Robert Oliveri, of Freeport, died suddenly of a heart attack while on the job for the Town of Hempstead sanitation department on May 6, 2019, at just 51.
After his death, the Baldwin baseball community, as well as Oliveri’s friends and family, decided to immortalize the humble man who coached generations of players, and taught them about life as well. Their dream was realized last Friday night at Baldwin Park, with the installation of a plaque honoring him, overlooking the field he loved.
Oliveri was president of the Baldwin Little League, the Baldwin Summer Program and the Long Island Royals, previously known as the Babe Ruth League, among other clubs and organizations. He was born in Bethpage in 1967, but played baseball at Baldwin High School, graduating in 1985. He joined the Baldwin Fire Department in 1986, and was a member of the First Aid Co, working as an emergency medical technician.
The shock of his death shook Baldwin, and in the weeks that followed, there were discussions about creating some type of memorial. Thomas Reilly, president of the Baldwin Little League, said he spoke with the park’s administration about installing something near the baseball field, but then, Reilly said, “Covid set everything back.” A woman in the office, however, “still had his obituary three years later in her permit book.”
Reilly saw that simple gesture as a good thing, and was reminded that a number of people were rooting for the completion of a memorial to Oliveri. “The fact that she’s holding on to his obituary three years later is a pretty good indicator of what kind of person Rob (was),” Reilly said.
When Covid began to recede, Reilly contacted Hempstead Town Councilman Christopher Carini about expediting the process of creating a monument. “I’m very involved in my youth organization, my sports organizations,” said Carini, who lives in Seaford. “I speak regularly to Tom about the program and about permits to make sure they have their seasons up and running.” Although he had never worked with Oliveri, Carini knew how important it was to have a monument installed at the park. “He was involved in every aspect of every everything in Baldwin,” he said of Oliveri, “and this is a great testament to the excellent life that he lived and how many lives he touched.”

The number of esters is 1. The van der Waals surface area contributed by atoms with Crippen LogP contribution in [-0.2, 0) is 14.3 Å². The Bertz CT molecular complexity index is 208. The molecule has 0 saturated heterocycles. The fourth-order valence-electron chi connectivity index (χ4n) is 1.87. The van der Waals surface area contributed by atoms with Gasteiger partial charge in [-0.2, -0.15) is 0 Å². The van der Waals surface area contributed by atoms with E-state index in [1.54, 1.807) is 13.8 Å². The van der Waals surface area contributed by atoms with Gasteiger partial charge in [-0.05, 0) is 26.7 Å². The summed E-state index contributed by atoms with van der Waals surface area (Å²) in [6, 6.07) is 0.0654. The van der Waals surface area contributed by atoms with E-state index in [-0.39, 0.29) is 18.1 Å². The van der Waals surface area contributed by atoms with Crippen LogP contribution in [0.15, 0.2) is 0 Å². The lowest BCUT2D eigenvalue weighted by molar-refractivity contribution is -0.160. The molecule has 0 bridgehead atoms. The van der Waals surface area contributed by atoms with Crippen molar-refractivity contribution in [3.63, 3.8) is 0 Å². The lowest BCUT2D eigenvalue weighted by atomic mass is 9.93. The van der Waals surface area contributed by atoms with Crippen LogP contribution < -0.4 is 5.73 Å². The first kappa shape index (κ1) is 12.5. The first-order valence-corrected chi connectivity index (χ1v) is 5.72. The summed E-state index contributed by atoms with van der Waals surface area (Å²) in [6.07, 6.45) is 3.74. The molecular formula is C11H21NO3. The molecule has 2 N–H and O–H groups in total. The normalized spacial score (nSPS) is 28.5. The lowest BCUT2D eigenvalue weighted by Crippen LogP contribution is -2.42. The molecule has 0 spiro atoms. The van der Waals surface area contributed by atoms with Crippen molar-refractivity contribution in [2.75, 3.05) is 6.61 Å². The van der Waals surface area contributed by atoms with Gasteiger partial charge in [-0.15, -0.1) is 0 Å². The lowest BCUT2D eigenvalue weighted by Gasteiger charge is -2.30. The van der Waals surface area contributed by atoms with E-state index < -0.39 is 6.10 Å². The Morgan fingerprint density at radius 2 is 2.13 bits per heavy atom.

The monument, said Christopher Morro, president of the Royals, “was going to get done. It was just a matter of when.” Having worked with Oliveri for decades, Morro knew how much Baldwin Park meant to him. “Rob loved this park — he would do anything, give up anything, to be on the field,” Morro said, “and I wish he was on the field now with me. This is Rob’s Garden,” he added, standing amid flowers and shrubbery next to the monument, “and (the monument faces) the ball field that he loved so dearly.”
For Morro, every day they were together is a favorite memory, for him as well as his son, Christopher, who wrote the inscription on the plaque. “There’s a lot of things we could say about Rob — one of a kind, the greatest person in the world, and would do anything to help out anybody in the community,” “Big” Chris said, adding that “Young” Chris was “involved in Little League since he was 5 years old and he’s 22 now” — with Oliveri there every step of the way until he died, a father figure to many young men in Baldwin.
Young Chris Morro was Oliveri’s right-hand man for five years, helping him with a variety of baseball- and community-related tasks. Oliveri volunteered not only for the baseball teams, but also for district schools — where he would get custom gear for events and take on other tasks — and was on the board of directors of several clubs, and led a number of them, for decades.
“He definitely would have wanted to be remembered, especially for being the heart and soul of this community,” Young Chris said. “It didn’t matter who was in his way or what timeline he needed to get it done in, he always had it done and in the perfect way.” He described Oliveri as nothing less than “the best person that could ever walk the face of this world.”
Oliveri radiated a sense of calm, Young Chris said. “In the most frustrating times he would stand next to you, and you knew everything was going to be OK,” he said, marveling at the small crowd that gathered for the monument unveiling last Friday. “It’s honestly a dream come true to see everybody else come here to celebrate his name and also just (to have) the league continue to thrive.”
Oliveri put in the work, on the field and behind the scenes, to get projects done at the park. He was able to get four new batting cages installed, and Reilly said that the cages, and the monument, will “be here as long as the park is here.”
Elissa Kamerer, who spoke at the event, knew Oliveri for 35 years. “I knew Rob since he was 16 years old,” she recounted. “I was president of the Summer Program — Rob was the director. We were together every day — every day — for 35 years, and I miss him every single day. He was a man for all seasons, (and) everything Rob touched turned gold.”
Kamerer even called Oliveri to ask for help in her personal life, the kind of call he must have gotten frequently. “When my mother passed away, I called Rob,” she recalled. “‘Can you help me move her furniture?’ He came with Young Chris and helped move my mother’s furniture.” Kamerer added, “I loved him like he was my son, my brother. He was a wonderful young man. They don’t make young men like this anymore — there’s no dedication. He was one in a million. We were lucky to have him as long as we had him, but it should have been a lot longer.”